28 July 2016

Poetry Thursday - The Shirt, by Carol Ann Duffy

The Shirt

Afterwards, I found him alone at the bar and asked him what went wrong. It's the shirt, he said. When I pull it on it hangs on my back like a shroud, or a poisoned jerkin from Grimm seeping its curse on to my skin, the worst tattoo.
I shower and shave before I shrug on the shirt, smell like a dream; but the shirt sours my scent with the sweat and stink of fear. It's got my number.
I poured him another shot. Speak on, my son. He did.
I've wanted to sport the shirt since I was a kid, but now when I do it makes me sick, weak, paranoid.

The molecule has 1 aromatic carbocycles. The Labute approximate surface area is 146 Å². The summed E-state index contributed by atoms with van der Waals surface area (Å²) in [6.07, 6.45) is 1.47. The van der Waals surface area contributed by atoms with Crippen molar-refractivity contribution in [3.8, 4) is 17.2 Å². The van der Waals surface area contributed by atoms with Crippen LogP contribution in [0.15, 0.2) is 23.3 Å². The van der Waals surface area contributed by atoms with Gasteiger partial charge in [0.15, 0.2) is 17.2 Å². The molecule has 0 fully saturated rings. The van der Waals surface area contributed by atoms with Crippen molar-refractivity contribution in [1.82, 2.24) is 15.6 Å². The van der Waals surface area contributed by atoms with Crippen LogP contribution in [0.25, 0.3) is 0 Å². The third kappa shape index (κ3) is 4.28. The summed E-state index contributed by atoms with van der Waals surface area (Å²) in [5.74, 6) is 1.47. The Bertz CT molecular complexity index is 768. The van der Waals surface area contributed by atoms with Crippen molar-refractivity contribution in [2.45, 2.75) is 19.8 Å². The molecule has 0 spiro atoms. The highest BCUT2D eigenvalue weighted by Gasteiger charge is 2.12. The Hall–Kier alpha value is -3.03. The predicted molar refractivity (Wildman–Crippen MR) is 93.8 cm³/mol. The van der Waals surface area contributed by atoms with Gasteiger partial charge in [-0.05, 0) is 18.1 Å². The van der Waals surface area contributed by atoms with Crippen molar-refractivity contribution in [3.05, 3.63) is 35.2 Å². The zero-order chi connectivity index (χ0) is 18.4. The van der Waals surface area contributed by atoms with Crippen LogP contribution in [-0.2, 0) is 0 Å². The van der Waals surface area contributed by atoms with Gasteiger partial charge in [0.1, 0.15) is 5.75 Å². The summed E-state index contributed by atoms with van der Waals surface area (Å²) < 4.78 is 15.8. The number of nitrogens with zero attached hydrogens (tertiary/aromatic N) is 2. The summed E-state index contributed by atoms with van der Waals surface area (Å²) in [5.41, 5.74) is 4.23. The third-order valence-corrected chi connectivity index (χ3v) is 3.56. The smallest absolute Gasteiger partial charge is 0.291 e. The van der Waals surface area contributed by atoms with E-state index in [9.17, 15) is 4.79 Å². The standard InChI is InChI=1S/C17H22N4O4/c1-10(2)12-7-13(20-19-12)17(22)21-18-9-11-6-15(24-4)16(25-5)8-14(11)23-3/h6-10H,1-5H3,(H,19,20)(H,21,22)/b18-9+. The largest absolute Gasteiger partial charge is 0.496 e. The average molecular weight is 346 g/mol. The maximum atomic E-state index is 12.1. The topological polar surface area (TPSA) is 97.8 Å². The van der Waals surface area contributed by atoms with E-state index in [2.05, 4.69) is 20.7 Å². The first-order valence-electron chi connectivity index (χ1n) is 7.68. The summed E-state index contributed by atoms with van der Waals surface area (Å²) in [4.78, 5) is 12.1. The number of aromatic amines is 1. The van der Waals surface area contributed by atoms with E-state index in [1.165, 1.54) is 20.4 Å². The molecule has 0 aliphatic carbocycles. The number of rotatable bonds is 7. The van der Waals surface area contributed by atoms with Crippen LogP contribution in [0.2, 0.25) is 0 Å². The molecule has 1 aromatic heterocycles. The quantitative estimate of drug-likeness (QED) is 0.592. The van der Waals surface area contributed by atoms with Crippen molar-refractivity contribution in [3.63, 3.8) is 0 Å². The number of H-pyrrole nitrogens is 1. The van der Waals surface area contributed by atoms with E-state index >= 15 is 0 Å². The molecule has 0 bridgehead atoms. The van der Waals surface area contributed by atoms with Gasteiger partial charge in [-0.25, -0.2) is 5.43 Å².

All night above the team hotel, the moon is the ball in a penalty kick. Tens of thousands of fierce stars are booing me. A screech owl is the referee.
The wind's a crowd, forty years long, bawling a filthy song about my Wag. It's the bloody shirt! He started to blub like a big girl's blouse and I felt a fleeting pity.
Don't cry, I said, at the end of the day you'll be back on 100K a week and playing for City.

Carol Ann Duffy

Written in 2010 in response to England's dismal World Cup performance.

In this short interview (video from 1989), she says the role of poetry is to improve the quality of life, and to make alive a lot of the areas of our lives that are suppressed.

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